Friday, April 18, 2008

If a violinist falls in the forest?

The Washington Post conducted an interesting experiment recently. They had violinist Joshua Bell perform in a subway station during the morning rush hour, dressed in ordinary street clothes.

On that Friday in January, those private questions would be answered in an unusually public way. No one knew it, but the fiddler standing against a bare wall outside the Metro in an indoor arcade at the top of the escalators was one of the finest classical musicians in the world, playing some of the most elegant music ever written on one of the most valuable violins ever made. His performance was arranged by The Washington Post as an experiment in context, perception and priorities -- as well as an unblinking assessment of public taste: In a banal setting at an inconvenient time, would beauty transcend?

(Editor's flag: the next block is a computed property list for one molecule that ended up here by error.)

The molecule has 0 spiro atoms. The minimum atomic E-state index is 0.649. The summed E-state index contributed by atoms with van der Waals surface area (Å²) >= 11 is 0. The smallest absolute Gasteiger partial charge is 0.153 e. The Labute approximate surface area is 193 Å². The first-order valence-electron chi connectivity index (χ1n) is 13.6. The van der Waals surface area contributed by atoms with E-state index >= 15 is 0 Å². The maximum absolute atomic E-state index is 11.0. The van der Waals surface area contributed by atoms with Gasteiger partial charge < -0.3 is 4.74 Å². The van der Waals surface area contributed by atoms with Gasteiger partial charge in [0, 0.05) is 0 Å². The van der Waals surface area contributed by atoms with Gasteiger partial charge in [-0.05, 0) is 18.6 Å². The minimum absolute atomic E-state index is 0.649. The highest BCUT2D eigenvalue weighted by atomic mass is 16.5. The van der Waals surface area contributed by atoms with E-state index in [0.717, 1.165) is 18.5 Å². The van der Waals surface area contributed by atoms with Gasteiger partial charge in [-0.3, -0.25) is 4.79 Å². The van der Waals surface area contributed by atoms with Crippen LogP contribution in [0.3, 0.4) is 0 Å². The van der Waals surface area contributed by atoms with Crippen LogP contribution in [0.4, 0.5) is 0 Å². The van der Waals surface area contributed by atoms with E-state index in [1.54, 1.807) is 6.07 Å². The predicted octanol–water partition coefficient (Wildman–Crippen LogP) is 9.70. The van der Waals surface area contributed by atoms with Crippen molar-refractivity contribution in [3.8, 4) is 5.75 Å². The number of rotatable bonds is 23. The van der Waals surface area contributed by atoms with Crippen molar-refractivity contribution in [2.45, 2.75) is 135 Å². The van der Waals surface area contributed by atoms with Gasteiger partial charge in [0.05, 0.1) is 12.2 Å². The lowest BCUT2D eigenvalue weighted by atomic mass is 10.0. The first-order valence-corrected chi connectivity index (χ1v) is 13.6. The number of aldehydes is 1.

The musician did not play popular tunes whose familiarity alone might have drawn interest. That was not the test. These were masterpieces that have endured for centuries on their brilliance alone, soaring music befitting the grandeur of cathedrals and concert halls.


A very amusing read. Pearls Before Breakfast

1 comment:

Allan Jackson said...

Oh, I just love the clever title!

Big shout out to my main boo, Bishop George Berkeley of Cloyne!

We need to discuss philosphical Idealism one of these days...